Capita Asset Services, the London-based special servicer which manages the transaction on behalf of bondholders, asked Deutsche Bank AG to advise on a sales process for the properties with a first round of bids completed in January.
“We continue to give consideration to all options which includes a sale of the borrower group,” said Ian Llewellyn, senior manager of debt solutions at Capita in London. “We’ve not agreed to a sale and ultimately neither the borrower or ourselves are obliged to consider any proposals or offers we receive.”
If the property was sold today only investors in the most senior Class A notes would get their money back, according to Bank of America estimates. Anchorage holds the most junior Class E notes.
Anchorage wants to replace Capita with Mount Street LLP, a loan management firm founded last year by former Morgan Stanley bankers. The right to replace the servicer is granted to a controlling class of bondholder, which is typically the party exposed to the first losses on the loan.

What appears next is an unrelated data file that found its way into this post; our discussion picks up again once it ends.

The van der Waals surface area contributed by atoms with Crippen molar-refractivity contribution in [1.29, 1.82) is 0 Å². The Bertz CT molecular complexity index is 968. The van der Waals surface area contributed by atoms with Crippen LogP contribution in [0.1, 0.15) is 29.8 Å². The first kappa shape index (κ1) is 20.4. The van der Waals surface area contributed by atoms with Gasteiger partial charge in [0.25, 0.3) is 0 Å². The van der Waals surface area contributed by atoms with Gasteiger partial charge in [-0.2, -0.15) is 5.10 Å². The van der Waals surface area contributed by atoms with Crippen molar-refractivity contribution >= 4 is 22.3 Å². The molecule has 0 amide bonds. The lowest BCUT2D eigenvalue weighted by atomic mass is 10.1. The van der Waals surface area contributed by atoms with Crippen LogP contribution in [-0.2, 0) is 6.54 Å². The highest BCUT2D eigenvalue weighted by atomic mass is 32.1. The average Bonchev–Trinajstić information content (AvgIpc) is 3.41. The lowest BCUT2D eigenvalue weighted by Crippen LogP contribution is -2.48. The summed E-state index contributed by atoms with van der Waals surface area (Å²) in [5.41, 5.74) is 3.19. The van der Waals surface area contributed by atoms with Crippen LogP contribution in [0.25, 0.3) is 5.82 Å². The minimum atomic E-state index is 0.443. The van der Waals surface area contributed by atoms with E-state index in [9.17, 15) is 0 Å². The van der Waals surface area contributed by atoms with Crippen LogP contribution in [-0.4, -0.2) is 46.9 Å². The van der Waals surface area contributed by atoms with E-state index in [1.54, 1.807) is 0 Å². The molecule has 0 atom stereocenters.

“This deal is symptomatic of issues with highly leveraged loans in European CMBS where control rests with a party that is heavily out of the money,” said Malie Conway, head of global credit at Rogge Global Partners.
If the care homes are not sold in the next six to 12 months the most senior notes could begin to suffer losses, Bank of America said in its Feb. 28 report.
“Legacy CMBS structures often create a tension between senior and junior investors,” said Gillian Curran, head of asset-backed securities at Canaccord Genuity Ltd., in Dublin. “The A class want to get paid back in full as quickly as possible, whereas the mezzanine investors might sometimes prefer to delay incurring a loss if the deal runs into trouble, especially if there could be ongoing rental payments that lead to the amortization of the loan and when real estate values have a chance of increasing.”